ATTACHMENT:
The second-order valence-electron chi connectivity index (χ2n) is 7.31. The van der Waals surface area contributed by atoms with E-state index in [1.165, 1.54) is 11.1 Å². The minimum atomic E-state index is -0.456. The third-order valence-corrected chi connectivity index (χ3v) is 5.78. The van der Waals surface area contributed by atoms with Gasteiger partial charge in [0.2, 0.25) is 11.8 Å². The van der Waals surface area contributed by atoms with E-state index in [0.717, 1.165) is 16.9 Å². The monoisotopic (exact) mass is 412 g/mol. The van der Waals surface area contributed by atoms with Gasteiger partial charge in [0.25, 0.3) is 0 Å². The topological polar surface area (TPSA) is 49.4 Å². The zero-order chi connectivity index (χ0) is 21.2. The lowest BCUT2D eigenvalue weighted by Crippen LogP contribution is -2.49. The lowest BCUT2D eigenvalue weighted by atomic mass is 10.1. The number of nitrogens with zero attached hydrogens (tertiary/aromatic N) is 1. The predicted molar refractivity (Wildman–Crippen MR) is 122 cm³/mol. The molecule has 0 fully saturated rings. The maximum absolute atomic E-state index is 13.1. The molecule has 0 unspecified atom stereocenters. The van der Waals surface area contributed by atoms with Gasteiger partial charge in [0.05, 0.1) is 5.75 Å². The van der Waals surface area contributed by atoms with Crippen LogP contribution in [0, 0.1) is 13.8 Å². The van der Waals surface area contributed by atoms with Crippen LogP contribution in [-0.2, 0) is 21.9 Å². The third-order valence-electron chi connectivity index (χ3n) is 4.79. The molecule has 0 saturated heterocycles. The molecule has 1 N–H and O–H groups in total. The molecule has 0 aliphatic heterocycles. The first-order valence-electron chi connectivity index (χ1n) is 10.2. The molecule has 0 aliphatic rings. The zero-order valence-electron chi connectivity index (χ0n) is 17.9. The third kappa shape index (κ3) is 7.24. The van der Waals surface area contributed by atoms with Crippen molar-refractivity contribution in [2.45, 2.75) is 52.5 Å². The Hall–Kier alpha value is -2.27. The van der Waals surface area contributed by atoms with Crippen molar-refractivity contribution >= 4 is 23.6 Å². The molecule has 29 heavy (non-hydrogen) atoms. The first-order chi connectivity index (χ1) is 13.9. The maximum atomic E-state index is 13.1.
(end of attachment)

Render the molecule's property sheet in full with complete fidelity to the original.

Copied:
The second-order valence-electron chi connectivity index (χ2n) is 7.31. The van der Waals surface area contributed by atoms with E-state index in [1.165, 1.54) is 11.1 Å². The minimum atomic E-state index is -0.456. The third-order valence-corrected chi connectivity index (χ3v) is 5.78. The van der Waals surface area contributed by atoms with Gasteiger partial charge in [0.2, 0.25) is 11.8 Å². The van der Waals surface area contributed by atoms with E-state index in [0.717, 1.165) is 16.9 Å². The monoisotopic (exact) mass is 412 g/mol. The van der Waals surface area contributed by atoms with Gasteiger partial charge in [0.25, 0.3) is 0 Å². The topological polar surface area (TPSA) is 49.4 Å². The zero-order chi connectivity index (χ0) is 21.2. The lowest BCUT2D eigenvalue weighted by Crippen LogP contribution is -2.49. The lowest BCUT2D eigenvalue weighted by atomic mass is 10.1. The number of nitrogens with zero attached hydrogens (tertiary/aromatic N) is 1. The predicted molar refractivity (Wildman–Crippen MR) is 122 cm³/mol. The molecule has 0 fully saturated rings. The maximum absolute atomic E-state index is 13.1. The molecule has 0 unspecified atom stereocenters. The van der Waals surface area contributed by atoms with Gasteiger partial charge in [0.05, 0.1) is 5.75 Å². The van der Waals surface area contributed by atoms with Crippen LogP contribution in [0, 0.1) is 13.8 Å². The van der Waals surface area contributed by atoms with Crippen LogP contribution in [-0.2, 0) is 21.9 Å². The third-order valence-electron chi connectivity index (χ3n) is 4.79. The molecule has 0 saturated heterocycles. The molecule has 1 N–H and O–H groups in total. The molecule has 0 aliphatic heterocycles. The first-order valence-electron chi connectivity index (χ1n) is 10.2. The molecule has 0 aliphatic rings. The zero-order valence-electron chi connectivity index (χ0n) is 17.9. The third kappa shape index (κ3) is 7.24. The van der Waals surface area contributed by atoms with Crippen molar-refractivity contribution in [2.45, 2.75) is 52.5 Å². The Hall–Kier alpha value is -2.27. The van der Waals surface area contributed by atoms with Crippen molar-refractivity contribution >= 4 is 23.6 Å². The molecule has 29 heavy (non-hydrogen) atoms. The first-order chi connectivity index (χ1) is 13.9. The maximum atomic E-state index is 13.1.